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Why US cotton can be the best choice for Bangladeshi spinners

At present, US cotton holds a 15% share in the Bangladesh market. It is predicted that in a few years, Bangladesh’s spinning industry will grow by 15% to 20%. Bangladeshi spinners buy cotton from various countries. This report has portrayed an overall scenario of the cotton spinners buying from the USA.


In a recent dialogue with Textile Today below six cotton leaders discussed CCI’s global activities, reasons behind the high price of COTTON USA™, challenges and prospects in the Bangladesh cotton market and many more relevant issues.

Figure 1: William R. Bettendorf, Regional Director, Supply Chain Marketing, South & Southeast Asia, Cotton Council International (CCI).

CCI’s current activities

Ali Arsalan: We have been very lucky with the CCI activities in Bangladesh. Back in March, we had a technical seminar with 130 guests and in October arranged another technical seminar with 170 guests. The COTTON USA™ has hosted a virtual cotton day seminar recently.

At the moment we are going ahead with our field services – which is part of COTTON USA™ solutions –for mills who are COTTON USA™ licensees and members of the U.S. Cotton Trust Protocol. It is a complimentary service from our team of consultants who has a combined experience of more than 200 years in the spinning industry.

Figure 2: Ali Arsalan, Bangladesh Country Representative at COTTON USA™.

In the field service, our team visits mills to deal with any issues the spinning mills are facing i.e. efficiency or processing, etc. We want COTTON USA™ mill users to be more profitable.

In a nutshell, apart from the promotional and marketing activities, in the next, we are going to focus on one-to-one mill consults.

Besides, we will roll out the Mill Mastery® courses – A new cotton consultancy, created to take spinners’ business to the next level of success. For greater profitability, improved productivity and the latest techniques, look to COTTON USA SOLUTIONS™ – regarding that we have hosted a training session to train and educate the young generation of spinners on how to buy US cotton.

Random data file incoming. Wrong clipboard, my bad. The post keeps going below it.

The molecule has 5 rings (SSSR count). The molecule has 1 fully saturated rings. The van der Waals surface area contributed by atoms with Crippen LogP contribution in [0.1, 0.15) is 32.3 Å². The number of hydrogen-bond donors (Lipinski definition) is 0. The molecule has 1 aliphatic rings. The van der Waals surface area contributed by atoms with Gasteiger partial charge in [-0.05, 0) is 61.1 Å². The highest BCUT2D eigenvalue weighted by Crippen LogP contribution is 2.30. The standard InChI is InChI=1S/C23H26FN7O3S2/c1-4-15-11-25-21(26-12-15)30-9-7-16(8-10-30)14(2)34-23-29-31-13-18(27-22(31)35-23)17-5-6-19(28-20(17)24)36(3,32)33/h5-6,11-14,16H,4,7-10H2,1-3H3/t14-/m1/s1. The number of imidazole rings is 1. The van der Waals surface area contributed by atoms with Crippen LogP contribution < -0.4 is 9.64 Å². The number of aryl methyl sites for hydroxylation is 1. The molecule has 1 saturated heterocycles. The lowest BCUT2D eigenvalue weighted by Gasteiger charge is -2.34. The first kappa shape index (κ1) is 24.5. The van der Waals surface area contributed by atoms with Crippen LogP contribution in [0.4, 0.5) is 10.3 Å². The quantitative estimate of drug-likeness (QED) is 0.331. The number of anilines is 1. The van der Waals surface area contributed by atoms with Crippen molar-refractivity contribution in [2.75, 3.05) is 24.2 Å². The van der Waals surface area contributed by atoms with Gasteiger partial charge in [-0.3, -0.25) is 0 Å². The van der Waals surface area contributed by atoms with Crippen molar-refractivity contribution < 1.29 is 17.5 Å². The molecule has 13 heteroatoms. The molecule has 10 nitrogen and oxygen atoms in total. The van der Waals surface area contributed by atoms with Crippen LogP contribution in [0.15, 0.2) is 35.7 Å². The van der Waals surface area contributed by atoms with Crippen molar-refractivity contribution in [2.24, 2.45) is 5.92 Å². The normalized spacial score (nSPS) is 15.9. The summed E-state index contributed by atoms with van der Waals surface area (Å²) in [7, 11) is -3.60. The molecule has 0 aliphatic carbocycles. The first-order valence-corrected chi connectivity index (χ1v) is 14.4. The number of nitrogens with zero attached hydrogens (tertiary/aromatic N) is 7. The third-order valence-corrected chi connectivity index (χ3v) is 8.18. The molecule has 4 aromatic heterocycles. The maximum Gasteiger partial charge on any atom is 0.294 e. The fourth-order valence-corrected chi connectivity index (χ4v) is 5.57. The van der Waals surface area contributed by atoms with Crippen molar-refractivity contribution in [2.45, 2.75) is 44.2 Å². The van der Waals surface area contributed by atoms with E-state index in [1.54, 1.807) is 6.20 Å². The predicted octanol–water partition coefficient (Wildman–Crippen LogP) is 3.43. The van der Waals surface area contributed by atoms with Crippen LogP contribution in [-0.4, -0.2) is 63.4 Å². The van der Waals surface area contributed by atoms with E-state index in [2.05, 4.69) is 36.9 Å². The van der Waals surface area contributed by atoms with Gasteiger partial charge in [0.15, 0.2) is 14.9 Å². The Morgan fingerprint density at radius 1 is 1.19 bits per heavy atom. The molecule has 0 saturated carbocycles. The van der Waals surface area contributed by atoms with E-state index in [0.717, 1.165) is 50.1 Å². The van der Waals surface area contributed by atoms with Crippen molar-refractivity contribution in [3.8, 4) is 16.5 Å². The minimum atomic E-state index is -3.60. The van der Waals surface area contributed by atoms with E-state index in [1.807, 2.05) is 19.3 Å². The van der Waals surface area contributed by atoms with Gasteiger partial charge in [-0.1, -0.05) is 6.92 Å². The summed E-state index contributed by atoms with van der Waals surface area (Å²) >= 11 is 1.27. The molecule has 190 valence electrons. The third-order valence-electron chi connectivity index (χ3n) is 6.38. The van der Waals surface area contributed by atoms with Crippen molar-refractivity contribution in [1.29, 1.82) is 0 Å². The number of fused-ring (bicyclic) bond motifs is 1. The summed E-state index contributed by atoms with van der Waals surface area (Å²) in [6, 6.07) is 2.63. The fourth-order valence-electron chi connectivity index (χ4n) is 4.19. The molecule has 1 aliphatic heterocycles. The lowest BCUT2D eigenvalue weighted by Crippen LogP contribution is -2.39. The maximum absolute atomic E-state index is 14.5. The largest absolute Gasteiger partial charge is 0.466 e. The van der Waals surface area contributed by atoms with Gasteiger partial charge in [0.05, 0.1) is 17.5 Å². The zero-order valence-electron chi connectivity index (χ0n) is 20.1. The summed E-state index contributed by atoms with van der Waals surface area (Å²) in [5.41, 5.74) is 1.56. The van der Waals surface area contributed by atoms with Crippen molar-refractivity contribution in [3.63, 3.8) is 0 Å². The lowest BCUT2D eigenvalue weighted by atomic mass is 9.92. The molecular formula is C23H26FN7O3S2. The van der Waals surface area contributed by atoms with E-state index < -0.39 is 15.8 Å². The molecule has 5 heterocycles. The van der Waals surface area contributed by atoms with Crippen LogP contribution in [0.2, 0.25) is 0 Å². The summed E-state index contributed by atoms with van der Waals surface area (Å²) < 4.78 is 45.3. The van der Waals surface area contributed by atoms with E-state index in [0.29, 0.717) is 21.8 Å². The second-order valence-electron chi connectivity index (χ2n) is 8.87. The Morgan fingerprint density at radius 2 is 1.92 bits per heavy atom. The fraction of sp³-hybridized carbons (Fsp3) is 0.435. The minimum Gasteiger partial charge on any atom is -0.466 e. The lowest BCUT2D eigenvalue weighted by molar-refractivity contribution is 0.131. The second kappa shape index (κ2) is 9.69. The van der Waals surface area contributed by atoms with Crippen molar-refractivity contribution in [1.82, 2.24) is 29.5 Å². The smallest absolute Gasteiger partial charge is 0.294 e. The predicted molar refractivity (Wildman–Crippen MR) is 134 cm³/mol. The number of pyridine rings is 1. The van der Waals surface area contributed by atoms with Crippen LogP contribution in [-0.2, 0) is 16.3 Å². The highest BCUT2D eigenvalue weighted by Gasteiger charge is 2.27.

Moreover, we have a plan to arrange some more Mill Mastery® courses sessions on profitability and training models on how to process US cotton.  This is the COTTON USA™ roadmap for the next couple of months.

William R. Bettendorf: Cotton Council International (CCI) conducts multiple activities globally. I would say, our primary activity right now is our focus on U.S. Cotton Trust Protocol. This is the sustainability cotton program specifically for US cotton.

Additional programs include the COTTON USA SOLUTIONS™ technical servicing program. This is also focused on our key export markets of US cotton.

This week we have a team in Bangladesh, who are calling on mills to help provide those services. In every two years, we have an activity we call the COTTON USA™ sourcing summit. Typically, from Bangladesh, we have a very good delegation team coming to the US to attend the global conference.

Figure 3: Joerg Bauersachs, Head of CCI Technical Services.

This is great because the conference brings so many global experts from all over the world where they talk about their experience of common challenges.

Bangladesh cotton market scenario and CCI

Ali Arsalan: Regarding the Bangladesh cotton market, I have always had a keen interest in the cotton market. What are the import amount, in the 2021 calendar year – from January to September – so far, an average of 170000 tons of cotton are imported per month.

Although October witnessed a big drop in cotton imports, only importing 1.18 lac tons. It implies that mills are a little short of cotton – because in the spinning sector the consumption has not dropped, the demand is very good, the yarn price also continues to grow up every week. So, I think in the last few weeks, the rising prices of cotton have determined that.


William R. Bettendorf: Price is always an important subject for spinners globally. As a nonprofit association, we do not buy or sell anything. But what we like to do is to create opportunities to bring the buyers and sellers together.

Figure 4: E. Hope Brooks, Director of Export Sales, Staplcotn.

For our key customers of COTTON USA™, we have also launched the COTTON USA SOLUTIONS™ program. One of the components of the program is the Mill Mastery® course, which is like an education module –one of the chapters of the module is ‘how to buy US cotton.’